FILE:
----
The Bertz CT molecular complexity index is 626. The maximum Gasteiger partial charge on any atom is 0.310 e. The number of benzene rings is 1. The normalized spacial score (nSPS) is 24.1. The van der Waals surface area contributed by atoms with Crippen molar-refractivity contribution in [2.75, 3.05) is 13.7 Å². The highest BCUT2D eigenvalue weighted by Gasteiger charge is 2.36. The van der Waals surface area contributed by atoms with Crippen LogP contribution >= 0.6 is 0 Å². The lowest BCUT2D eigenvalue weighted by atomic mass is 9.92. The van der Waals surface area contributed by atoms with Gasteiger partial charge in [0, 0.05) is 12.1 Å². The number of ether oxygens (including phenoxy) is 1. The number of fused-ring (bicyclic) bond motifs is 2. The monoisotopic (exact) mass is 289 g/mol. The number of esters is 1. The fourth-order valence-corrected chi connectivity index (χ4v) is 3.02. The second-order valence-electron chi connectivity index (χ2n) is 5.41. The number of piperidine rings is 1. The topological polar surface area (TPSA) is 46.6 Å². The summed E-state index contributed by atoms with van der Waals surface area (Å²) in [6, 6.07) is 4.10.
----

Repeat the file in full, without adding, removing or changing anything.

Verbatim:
The Bertz CT molecular complexity index is 626. The maximum Gasteiger partial charge on any atom is 0.310 e. The number of benzene rings is 1. The normalized spacial score (nSPS) is 24.1. The van der Waals surface area contributed by atoms with Crippen molar-refractivity contribution in [2.75, 3.05) is 13.7 Å². The highest BCUT2D eigenvalue weighted by Gasteiger charge is 2.36. The van der Waals surface area contributed by atoms with Crippen LogP contribution >= 0.6 is 0 Å². The lowest BCUT2D eigenvalue weighted by atomic mass is 9.92. The van der Waals surface area contributed by atoms with Gasteiger partial charge in [0, 0.05) is 12.1 Å². The number of ether oxygens (including phenoxy) is 1. The number of fused-ring (bicyclic) bond motifs is 2. The monoisotopic (exact) mass is 289 g/mol. The number of esters is 1. The fourth-order valence-corrected chi connectivity index (χ4v) is 3.02. The second-order valence-electron chi connectivity index (χ2n) is 5.41. The number of piperidine rings is 1. The topological polar surface area (TPSA) is 46.6 Å². The summed E-state index contributed by atoms with van der Waals surface area (Å²) in [6, 6.07) is 4.10.